Notes From the Epicenter: Left Behind No More
The splash screen on the news before Al Gore's concession speech last week read "Election 2000: The Final Chapter." Besides sounding like one more bad sequel in a played-out horror movie franchise, the blurb is an eerily accurate and timely assessment of the state of the San Francisco political scene.
Meet the New Boss
Our fair city returned in this election to the practice of electing its board of supervisors (the 11-member equivalent of a city council) by district. The result, after run-off elections in nine districts that were finally carried out last week, has been nothing short of a revolution in our city's government. The candidates endorsed by Mayor Willie Brown -- a centrist, pro-development, new-economy democrat -- were soundly defeated by a slate of left-wing, pro-tenants-rights, neighborhood-conservationist, working-class, pro-alternative-transportation, anti-rampant-development progressives. Looks like the times, they are a-changing. Changing back, that is.
In the 1970's San Francisco was known as one of the West Coast's most affordable places to live. It was home to a host of low-income artists, writers, and social activists for whom a full-time office job just wasn't in the cards. But as everyone now knows, the Web has changed the picture. (Upon learning I was from San Francisco, the proprietress of a thrift store in working-class Baltimore asked, "I heard artists are being forced out by something called the dot-coms. Is that true?") The transformation of bohemian San Francisco to dot-S.F. has been chronicled extensively, most recently and insightfully by Rebecca Solnit in the book Hollow City, so I need not regale you with tales of artist evictions and anti-yuppie hate crimes.
Same as the Old Boss
With the election of the latest crop of supervisors, San Francisco may be headed back to its roots. One of the first orders of business on the new supervisors' agenda will likely be to reclassify dot-coms as regular businesses and not as computer service providers, something which has so far exempted them from San Francisco's office building caps. (Proposition L, the slow-growth initiative that would target dot-coms, was narrowly defeated in the recent election, contrary to what I reported earlier. Turns out the presidential race wasn't the only one too close to call.) Already San Francisco Republicans (yes, there are a few) have begun lamenting that the new supervisors will drive business out of San Francisco. If they are right, and the dot-coms (or what's left of them) do leave town for greener pastures, how will that change the Web?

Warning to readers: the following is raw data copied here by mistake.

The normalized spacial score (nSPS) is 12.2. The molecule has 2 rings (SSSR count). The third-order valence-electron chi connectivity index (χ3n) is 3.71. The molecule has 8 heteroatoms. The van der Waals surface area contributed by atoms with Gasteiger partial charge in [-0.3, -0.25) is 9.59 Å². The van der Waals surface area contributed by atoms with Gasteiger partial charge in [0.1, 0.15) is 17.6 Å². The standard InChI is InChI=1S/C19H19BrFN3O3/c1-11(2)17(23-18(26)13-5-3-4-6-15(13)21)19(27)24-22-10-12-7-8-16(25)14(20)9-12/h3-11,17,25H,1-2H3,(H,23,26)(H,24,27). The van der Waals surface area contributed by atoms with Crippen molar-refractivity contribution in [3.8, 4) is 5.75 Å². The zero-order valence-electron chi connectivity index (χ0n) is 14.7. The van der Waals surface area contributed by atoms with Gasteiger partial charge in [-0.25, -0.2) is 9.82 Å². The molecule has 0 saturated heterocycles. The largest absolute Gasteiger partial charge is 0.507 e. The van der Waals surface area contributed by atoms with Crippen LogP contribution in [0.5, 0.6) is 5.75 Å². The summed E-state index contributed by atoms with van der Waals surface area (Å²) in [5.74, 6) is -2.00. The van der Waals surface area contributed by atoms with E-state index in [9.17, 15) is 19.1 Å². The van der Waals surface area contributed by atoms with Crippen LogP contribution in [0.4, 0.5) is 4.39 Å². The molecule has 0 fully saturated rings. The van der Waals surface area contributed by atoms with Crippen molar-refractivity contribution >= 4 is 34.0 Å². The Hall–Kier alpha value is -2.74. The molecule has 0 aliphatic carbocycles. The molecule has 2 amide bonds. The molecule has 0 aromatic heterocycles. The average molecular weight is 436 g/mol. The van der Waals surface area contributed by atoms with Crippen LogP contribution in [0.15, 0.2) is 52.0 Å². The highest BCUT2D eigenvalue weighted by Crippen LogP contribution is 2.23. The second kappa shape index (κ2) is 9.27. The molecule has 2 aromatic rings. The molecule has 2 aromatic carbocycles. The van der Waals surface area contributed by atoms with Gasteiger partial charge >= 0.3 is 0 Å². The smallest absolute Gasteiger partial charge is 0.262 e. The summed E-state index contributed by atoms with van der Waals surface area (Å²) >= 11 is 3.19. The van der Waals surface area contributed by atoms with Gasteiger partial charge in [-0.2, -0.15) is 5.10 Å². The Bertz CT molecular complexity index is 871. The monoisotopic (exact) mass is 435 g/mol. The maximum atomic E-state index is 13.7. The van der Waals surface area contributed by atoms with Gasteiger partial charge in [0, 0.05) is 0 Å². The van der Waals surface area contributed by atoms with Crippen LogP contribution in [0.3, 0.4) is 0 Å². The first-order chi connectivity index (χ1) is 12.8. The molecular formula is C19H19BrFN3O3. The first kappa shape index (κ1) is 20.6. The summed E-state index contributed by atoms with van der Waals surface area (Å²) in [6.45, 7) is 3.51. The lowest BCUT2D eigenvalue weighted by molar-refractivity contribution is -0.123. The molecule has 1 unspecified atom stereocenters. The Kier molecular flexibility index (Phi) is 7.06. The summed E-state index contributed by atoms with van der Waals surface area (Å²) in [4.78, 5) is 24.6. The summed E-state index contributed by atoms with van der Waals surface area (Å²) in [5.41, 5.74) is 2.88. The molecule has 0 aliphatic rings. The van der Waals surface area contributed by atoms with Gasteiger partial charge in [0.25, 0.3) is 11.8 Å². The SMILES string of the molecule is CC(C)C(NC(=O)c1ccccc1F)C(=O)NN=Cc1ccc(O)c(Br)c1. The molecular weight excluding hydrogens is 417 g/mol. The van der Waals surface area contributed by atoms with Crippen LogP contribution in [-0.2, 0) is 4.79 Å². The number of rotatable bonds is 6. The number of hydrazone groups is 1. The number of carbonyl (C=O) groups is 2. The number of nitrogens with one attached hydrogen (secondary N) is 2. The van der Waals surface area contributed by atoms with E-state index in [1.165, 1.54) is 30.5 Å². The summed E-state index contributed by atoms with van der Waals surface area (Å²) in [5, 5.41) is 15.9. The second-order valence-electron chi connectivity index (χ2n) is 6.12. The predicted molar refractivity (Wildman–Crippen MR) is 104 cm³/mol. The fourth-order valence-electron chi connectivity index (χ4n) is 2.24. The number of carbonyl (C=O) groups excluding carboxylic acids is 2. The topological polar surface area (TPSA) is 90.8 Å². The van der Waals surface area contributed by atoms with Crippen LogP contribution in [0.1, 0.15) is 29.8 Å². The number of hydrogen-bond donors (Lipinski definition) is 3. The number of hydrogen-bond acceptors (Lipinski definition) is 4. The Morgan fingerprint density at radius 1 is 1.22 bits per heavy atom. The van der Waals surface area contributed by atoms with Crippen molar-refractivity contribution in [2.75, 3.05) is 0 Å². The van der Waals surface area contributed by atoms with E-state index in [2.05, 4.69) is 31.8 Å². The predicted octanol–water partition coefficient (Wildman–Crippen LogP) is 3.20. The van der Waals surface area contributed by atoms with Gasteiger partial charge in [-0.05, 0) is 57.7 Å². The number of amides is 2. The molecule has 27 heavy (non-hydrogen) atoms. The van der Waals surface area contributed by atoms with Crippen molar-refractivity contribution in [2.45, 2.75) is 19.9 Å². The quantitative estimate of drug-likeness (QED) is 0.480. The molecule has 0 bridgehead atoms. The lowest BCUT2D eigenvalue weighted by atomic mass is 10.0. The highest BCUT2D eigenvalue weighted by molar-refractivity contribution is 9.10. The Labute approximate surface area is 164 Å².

Squids and Snails and Craig's List Tales
Well, I'm thinking that the Web, like San Francisco politics, will be getting back to basics. And in Web World that means arts and community. Some of you may have heard of Craig's List, which is the end-all of community information sites. I recently had the pleasure to chat with Craig (yes, he's a real guy) at a fancy holiday party for which I was woefully underdressed. Craig told me he's been maintaining this Web-based list of community events, apartment and job listings, personals, and, well, you name it, for upwards of five years now, the first two or three all by his lonesome. The list has been incredibly successful and Craig, who hired an actual staff a few years back, recently relocated his headquarters to an actual office (it had been his dining room). The most noticeable difference between Craig's List and a dot-com is that Craig doesn't accept advertising. Nope, he makes all his money on the $45 or so he charges landlords to list apartments and companies to list jobs (most everything else is free). Kind of warms the heart that folks can survive on the Web outside of the new-economy guidelines, doesn't it?
Another San Francisco Web community is Laughing Squid, an online listing of underground and arts events in the Bay Area. The folks who run Laughing Squid make their money by selling Web-hosting services to artists, nonprofits, and small businesses. In true old-school San Francisco style, I found out about Laughing Squid from the woman who makes dresses for me out of fabric I pick up at flea markets. Turns out she also helps outfit people for Burning Man and lesser-known San Francisco art-fests. Laughing Squid has become so popular that it will be holding its fifth anniversary party at the sizeable Great American Music Hall.
With the focus in San Francisco decidedly back on the left side of the political spectrum, sites like these are likely to flourish. And maybe the artists and bohemians and writers will stay put. In its infancy, the Web was a place where young, creative, visionary people could explore a new avenue of expression. Some of them ended up making a lot of money from that expression, which I think is great. But I want the Web to continue to be about the expression and the creativity and the community, and not just about the money. And I'm hoping the new slate of progressive politicians in San Francisco can help us keep the Web as new, as interesting, as exciting, and as creative, as it has always been.
Read more by Andrea Dudrow.
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